The Seen V/S the Unseen

– This article was originally published by Ankshita Chaudhary in the Himalayan Times on the March 03, 2019.

In the face of concerns over the surging imports, increasing trade deficit and flow of alleged substandard foreign products in the domestic market, the GoN is coming into terms to implement protectionist policies and measures as a way of ‘saving’ domestic jobs and enterprises. It is set to curb the import of goods, in a move to rein in cheaper imports and to guard the domestic players from unfair trade subsidies, by introducing anti-dumping and countervailing measures for contingency trade remedies.

The most common reasoning posed in favor of protectionism is the displacement of domestic industry. The premise is that without trade protectionism, the country could lose its existent industries against long-established, well-funded companies from developed countries. This incidence will eventually result in the loss of jobs and a subsequent rise in unemployment. Likewise, it is held that infant industries need some protection from the power of already established competitors to be able to grow and to achieve economies of scale.

Moreover, the tariff duty is expected to correct Nepal’s ever-widening trade deficit. According to Nepal Rastra Bank’s current macroeconomic report, the country’s trade deficit has increased 32.1 percent to Rs. 678.53 billion in a span of six months. The country’s import bill surged 30.5 percent to Rs. 723.94 billion over the period. Another strong argument used by policymakers is to protect consumers from unsafe imported products as the foreign exporters may fail to comply with the requirements for product safety in the manufacturing and distribution process.

These typical arguments for protectionism are accurate in that they identify interests of those who gain from the protectionist policies but they do so while ignoring those who lose. These policies may do good for a handful of industries at the cost of welfare of 30 million Nepalese. Though protectionism may benefit (at least in the short run) domestic industries by reducing competition from abroad, the economic harm done by it is nonetheless real and identifiable.In economic terms, the problem is that of the seen and the unseen. There is only one winner from protectionism- the domestic industry- while the losers are many.

The Nepalese Consumer

These protectionist policies envision to safeguard industries, companies and jobs but essentially, hurt the consumers as these measures limit the availability of commodity choice and in some case, force the consumers to settle for poor quality instead. Also, consumers may be coerced to pay more, purchase less of that product or not make a purchase altogether. Therefore, these protectionist measures come out to be a tax on all those consumers who purchase a product manufactured by the protected industry.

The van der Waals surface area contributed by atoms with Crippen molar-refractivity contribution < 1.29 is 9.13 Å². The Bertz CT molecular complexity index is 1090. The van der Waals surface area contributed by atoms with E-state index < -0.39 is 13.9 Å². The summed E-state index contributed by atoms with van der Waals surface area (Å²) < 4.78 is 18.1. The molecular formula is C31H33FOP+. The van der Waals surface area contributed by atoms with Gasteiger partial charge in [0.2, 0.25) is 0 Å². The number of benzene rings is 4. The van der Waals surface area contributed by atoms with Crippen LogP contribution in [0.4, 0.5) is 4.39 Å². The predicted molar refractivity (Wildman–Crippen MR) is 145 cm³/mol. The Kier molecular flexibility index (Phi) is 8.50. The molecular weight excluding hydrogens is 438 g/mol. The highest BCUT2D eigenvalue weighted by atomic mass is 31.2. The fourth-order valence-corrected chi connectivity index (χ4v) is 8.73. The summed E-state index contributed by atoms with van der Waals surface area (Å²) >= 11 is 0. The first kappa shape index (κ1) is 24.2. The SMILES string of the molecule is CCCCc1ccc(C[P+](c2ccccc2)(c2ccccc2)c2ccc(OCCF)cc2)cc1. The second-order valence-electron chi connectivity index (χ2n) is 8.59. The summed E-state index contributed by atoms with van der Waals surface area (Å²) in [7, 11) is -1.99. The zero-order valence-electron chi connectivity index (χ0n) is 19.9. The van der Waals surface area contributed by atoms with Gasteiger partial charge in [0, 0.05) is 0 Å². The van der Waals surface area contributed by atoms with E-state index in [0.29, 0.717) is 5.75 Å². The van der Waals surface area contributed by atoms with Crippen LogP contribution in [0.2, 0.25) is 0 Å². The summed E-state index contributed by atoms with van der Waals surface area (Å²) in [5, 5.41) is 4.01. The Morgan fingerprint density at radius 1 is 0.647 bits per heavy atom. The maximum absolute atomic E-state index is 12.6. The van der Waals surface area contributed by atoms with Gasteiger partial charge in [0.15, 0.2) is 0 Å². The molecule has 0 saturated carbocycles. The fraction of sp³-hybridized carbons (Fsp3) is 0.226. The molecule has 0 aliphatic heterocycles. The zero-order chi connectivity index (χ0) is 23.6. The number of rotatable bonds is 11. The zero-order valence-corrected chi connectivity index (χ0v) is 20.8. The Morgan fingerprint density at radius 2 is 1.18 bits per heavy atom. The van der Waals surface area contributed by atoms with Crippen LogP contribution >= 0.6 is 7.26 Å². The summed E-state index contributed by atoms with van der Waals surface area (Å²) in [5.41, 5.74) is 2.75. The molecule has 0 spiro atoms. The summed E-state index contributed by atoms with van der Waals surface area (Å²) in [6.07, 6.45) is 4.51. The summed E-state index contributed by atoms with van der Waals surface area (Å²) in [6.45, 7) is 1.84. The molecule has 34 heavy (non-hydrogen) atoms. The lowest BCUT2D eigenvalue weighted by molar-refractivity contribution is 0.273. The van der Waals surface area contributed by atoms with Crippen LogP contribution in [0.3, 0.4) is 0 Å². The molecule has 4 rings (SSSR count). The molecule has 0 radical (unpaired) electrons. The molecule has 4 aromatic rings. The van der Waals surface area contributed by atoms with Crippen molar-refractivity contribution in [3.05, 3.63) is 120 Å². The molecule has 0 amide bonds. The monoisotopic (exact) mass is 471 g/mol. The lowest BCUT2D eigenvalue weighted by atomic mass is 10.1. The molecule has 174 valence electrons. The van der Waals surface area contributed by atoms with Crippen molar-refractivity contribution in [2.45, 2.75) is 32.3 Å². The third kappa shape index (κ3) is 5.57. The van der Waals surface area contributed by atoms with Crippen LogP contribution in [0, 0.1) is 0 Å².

Export Industries

Protectionism will harm Nepal’s exporting industries because of the possibility of retaliation from other countries. If Nepal applies tariffs to its exporting partners, there is no guarantee that the same countries will not reciprocate such counter-intuitive forces. The recent US-China trade war is an example where the Chinese government retaliated against the hefty tariffs levied by the American government which not only affected these two giant economies but also led to global repercussions.

Import-related and Import-using Industries

Similarly, protectionism drives up the cost of production for industries that use imported products. A reduction in the supply of those imported products will ultimately escalate the cost that the manufacturers must pay for the same equipment, commodities and intermediate products in the domestic market that could otherwise have been imported at a lower cost.

Unspecifiable losses to the economy

Due to protectionism, consumers are left with less purchasing power. For instance, if the tariffs on steel and aluminum increase, the consumers will have to pay more for automobiles and homes. This means that the consumers’ overall market basket of goods will be smaller and they will have less to spend elsewhere in the economy. These are the truly hidden cost of protectionism that reduce the living standards for nearly everyone, except those who have invested in, or work for the protected steel and aluminum industry. Moreover, the overall productivity of the economy will decrease as the home industries will exploit greater resources while the same resources could be utilized to build Nepal’s comparative advantage in another sector.

We often hear and see that the domestic market is displaced due to ‘unfair’ competition from abroad. However, we fail to hear from and see the new job or business created by injecting the amount that is effectively saved from the low-cost foreign product in the economy. Countries that institute protectionist policies lose the economic gains achieved through a combination of comparative advantage, specialized learning, and economies of scale.Therefore, the Nepal government should resist calls for protectionism and instead pursue further trade liberalization.